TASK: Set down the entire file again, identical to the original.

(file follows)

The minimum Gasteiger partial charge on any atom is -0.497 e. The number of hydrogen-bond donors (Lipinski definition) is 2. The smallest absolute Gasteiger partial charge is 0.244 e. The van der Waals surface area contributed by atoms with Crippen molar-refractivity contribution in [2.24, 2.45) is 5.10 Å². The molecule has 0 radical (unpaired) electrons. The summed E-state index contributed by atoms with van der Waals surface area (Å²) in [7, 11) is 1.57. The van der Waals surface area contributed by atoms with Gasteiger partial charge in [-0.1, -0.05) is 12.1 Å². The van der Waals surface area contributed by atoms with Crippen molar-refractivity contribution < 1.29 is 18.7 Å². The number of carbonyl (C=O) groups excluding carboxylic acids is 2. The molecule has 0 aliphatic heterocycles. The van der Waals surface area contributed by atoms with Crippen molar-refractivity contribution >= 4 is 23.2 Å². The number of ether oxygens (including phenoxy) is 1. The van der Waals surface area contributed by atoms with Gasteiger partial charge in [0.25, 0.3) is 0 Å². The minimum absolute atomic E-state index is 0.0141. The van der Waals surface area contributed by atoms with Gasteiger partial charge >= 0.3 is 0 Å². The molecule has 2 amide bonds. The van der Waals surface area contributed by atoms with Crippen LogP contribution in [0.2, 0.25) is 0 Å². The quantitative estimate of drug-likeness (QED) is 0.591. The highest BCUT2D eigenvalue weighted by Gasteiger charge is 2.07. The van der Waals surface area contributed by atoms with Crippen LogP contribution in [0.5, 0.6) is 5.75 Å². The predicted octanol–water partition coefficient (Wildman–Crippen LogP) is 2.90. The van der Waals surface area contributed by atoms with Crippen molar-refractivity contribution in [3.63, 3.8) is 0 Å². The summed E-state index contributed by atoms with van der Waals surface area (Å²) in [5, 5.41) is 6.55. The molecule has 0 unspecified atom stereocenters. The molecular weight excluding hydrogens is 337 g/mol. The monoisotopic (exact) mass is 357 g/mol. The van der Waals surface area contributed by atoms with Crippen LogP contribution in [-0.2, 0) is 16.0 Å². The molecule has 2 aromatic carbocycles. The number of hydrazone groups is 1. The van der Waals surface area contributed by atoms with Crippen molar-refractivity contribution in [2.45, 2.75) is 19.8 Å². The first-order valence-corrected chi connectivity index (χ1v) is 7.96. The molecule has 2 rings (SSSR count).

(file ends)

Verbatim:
The minimum Gasteiger partial charge on any atom is -0.497 e. The number of hydrogen-bond donors (Lipinski definition) is 2. The smallest absolute Gasteiger partial charge is 0.244 e. The van der Waals surface area contributed by atoms with Crippen molar-refractivity contribution in [2.24, 2.45) is 5.10 Å². The molecule has 0 radical (unpaired) electrons. The summed E-state index contributed by atoms with van der Waals surface area (Å²) in [7, 11) is 1.57. The van der Waals surface area contributed by atoms with Gasteiger partial charge in [-0.1, -0.05) is 12.1 Å². The van der Waals surface area contributed by atoms with Crippen molar-refractivity contribution < 1.29 is 18.7 Å². The number of carbonyl (C=O) groups excluding carboxylic acids is 2. The molecule has 0 aliphatic heterocycles. The van der Waals surface area contributed by atoms with Crippen molar-refractivity contribution >= 4 is 23.2 Å². The number of ether oxygens (including phenoxy) is 1. The van der Waals surface area contributed by atoms with Gasteiger partial charge in [0.25, 0.3) is 0 Å². The minimum absolute atomic E-state index is 0.0141. The van der Waals surface area contributed by atoms with Gasteiger partial charge >= 0.3 is 0 Å². The molecule has 2 amide bonds. The van der Waals surface area contributed by atoms with Crippen LogP contribution in [0.2, 0.25) is 0 Å². The quantitative estimate of drug-likeness (QED) is 0.591. The highest BCUT2D eigenvalue weighted by Gasteiger charge is 2.07. The van der Waals surface area contributed by atoms with Crippen LogP contribution in [0.5, 0.6) is 5.75 Å². The predicted octanol–water partition coefficient (Wildman–Crippen LogP) is 2.90. The van der Waals surface area contributed by atoms with Crippen molar-refractivity contribution in [3.63, 3.8) is 0 Å². The summed E-state index contributed by atoms with van der Waals surface area (Å²) in [5, 5.41) is 6.55. The molecule has 0 unspecified atom stereocenters. The molecular weight excluding hydrogens is 337 g/mol. The monoisotopic (exact) mass is 357 g/mol. The van der Waals surface area contributed by atoms with Crippen LogP contribution in [-0.2, 0) is 16.0 Å². The molecule has 2 aromatic carbocycles. The number of hydrazone groups is 1. The van der Waals surface area contributed by atoms with Crippen molar-refractivity contribution in [2.45, 2.75) is 19.8 Å². The first-order valence-corrected chi connectivity index (χ1v) is 7.96. The molecule has 2 rings (SSSR count).